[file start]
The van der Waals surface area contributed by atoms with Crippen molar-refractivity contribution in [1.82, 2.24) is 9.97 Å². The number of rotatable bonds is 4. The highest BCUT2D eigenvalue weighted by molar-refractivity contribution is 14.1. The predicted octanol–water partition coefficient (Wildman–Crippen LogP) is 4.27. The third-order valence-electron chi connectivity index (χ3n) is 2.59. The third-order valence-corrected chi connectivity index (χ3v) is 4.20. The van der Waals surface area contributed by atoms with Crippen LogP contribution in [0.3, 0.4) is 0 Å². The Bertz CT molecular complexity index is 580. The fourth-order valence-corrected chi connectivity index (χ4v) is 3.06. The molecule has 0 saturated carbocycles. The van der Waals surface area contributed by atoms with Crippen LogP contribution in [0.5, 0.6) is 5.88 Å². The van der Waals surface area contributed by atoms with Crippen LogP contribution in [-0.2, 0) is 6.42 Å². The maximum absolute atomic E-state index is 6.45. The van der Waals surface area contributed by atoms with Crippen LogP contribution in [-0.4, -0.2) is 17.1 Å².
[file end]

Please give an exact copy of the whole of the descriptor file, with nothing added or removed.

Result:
The van der Waals surface area contributed by atoms with Crippen molar-refractivity contribution in [1.82, 2.24) is 9.97 Å². The number of rotatable bonds is 4. The highest BCUT2D eigenvalue weighted by molar-refractivity contribution is 14.1. The predicted octanol–water partition coefficient (Wildman–Crippen LogP) is 4.27. The third-order valence-electron chi connectivity index (χ3n) is 2.59. The third-order valence-corrected chi connectivity index (χ3v) is 4.20. The van der Waals surface area contributed by atoms with Crippen LogP contribution in [0.3, 0.4) is 0 Å². The Bertz CT molecular complexity index is 580. The fourth-order valence-corrected chi connectivity index (χ4v) is 3.06. The molecule has 0 saturated carbocycles. The van der Waals surface area contributed by atoms with Crippen LogP contribution in [0.5, 0.6) is 5.88 Å². The van der Waals surface area contributed by atoms with Crippen LogP contribution in [-0.2, 0) is 6.42 Å². The maximum absolute atomic E-state index is 6.45. The van der Waals surface area contributed by atoms with Crippen LogP contribution in [-0.4, -0.2) is 17.1 Å².